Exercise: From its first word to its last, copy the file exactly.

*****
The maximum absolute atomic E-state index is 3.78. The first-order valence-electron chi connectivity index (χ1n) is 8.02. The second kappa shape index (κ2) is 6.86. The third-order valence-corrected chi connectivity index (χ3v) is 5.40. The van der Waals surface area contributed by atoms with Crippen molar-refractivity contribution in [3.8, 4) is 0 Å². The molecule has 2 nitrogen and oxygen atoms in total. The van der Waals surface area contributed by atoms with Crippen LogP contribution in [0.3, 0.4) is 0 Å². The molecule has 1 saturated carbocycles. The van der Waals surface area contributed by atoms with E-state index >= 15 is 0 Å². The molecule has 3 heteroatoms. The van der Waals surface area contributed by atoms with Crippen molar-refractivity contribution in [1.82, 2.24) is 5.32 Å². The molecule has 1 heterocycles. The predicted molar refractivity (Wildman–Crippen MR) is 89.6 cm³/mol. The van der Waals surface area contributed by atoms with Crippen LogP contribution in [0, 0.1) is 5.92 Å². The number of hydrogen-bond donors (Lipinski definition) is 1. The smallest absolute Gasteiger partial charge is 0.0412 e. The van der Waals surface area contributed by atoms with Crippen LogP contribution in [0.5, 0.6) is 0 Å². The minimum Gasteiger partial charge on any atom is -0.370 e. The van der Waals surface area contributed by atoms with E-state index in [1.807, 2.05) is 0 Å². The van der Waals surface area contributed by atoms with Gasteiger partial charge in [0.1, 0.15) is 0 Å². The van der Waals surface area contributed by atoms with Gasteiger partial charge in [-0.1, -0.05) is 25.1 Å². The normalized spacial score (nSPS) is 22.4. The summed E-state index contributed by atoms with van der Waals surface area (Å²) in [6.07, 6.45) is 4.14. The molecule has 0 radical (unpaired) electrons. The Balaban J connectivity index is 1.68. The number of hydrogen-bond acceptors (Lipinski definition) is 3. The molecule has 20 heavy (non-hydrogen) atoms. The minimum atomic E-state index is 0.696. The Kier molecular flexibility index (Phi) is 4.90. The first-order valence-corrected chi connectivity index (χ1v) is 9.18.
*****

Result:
The maximum absolute atomic E-state index is 3.78. The first-order valence-electron chi connectivity index (χ1n) is 8.02. The second kappa shape index (κ2) is 6.86. The third-order valence-corrected chi connectivity index (χ3v) is 5.40. The van der Waals surface area contributed by atoms with Crippen molar-refractivity contribution in [3.8, 4) is 0 Å². The molecule has 2 nitrogen and oxygen atoms in total. The van der Waals surface area contributed by atoms with Crippen LogP contribution in [0.3, 0.4) is 0 Å². The molecule has 1 saturated carbocycles. The van der Waals surface area contributed by atoms with E-state index >= 15 is 0 Å². The molecule has 3 heteroatoms. The van der Waals surface area contributed by atoms with Crippen molar-refractivity contribution in [1.82, 2.24) is 5.32 Å². The molecule has 1 heterocycles. The predicted molar refractivity (Wildman–Crippen MR) is 89.6 cm³/mol. The van der Waals surface area contributed by atoms with Crippen LogP contribution in [0, 0.1) is 5.92 Å². The number of hydrogen-bond donors (Lipinski definition) is 1. The smallest absolute Gasteiger partial charge is 0.0412 e. The van der Waals surface area contributed by atoms with Crippen LogP contribution in [0.5, 0.6) is 0 Å². The minimum Gasteiger partial charge on any atom is -0.370 e. The van der Waals surface area contributed by atoms with E-state index in [1.807, 2.05) is 0 Å². The van der Waals surface area contributed by atoms with Gasteiger partial charge in [0.1, 0.15) is 0 Å². The van der Waals surface area contributed by atoms with Gasteiger partial charge in [-0.1, -0.05) is 25.1 Å². The normalized spacial score (nSPS) is 22.4. The summed E-state index contributed by atoms with van der Waals surface area (Å²) in [6.07, 6.45) is 4.14. The molecule has 0 radical (unpaired) electrons. The Balaban J connectivity index is 1.68. The number of hydrogen-bond acceptors (Lipinski definition) is 3. The molecule has 20 heavy (non-hydrogen) atoms. The minimum atomic E-state index is 0.696. The Kier molecular flexibility index (Phi) is 4.90. The first-order valence-corrected chi connectivity index (χ1v) is 9.18.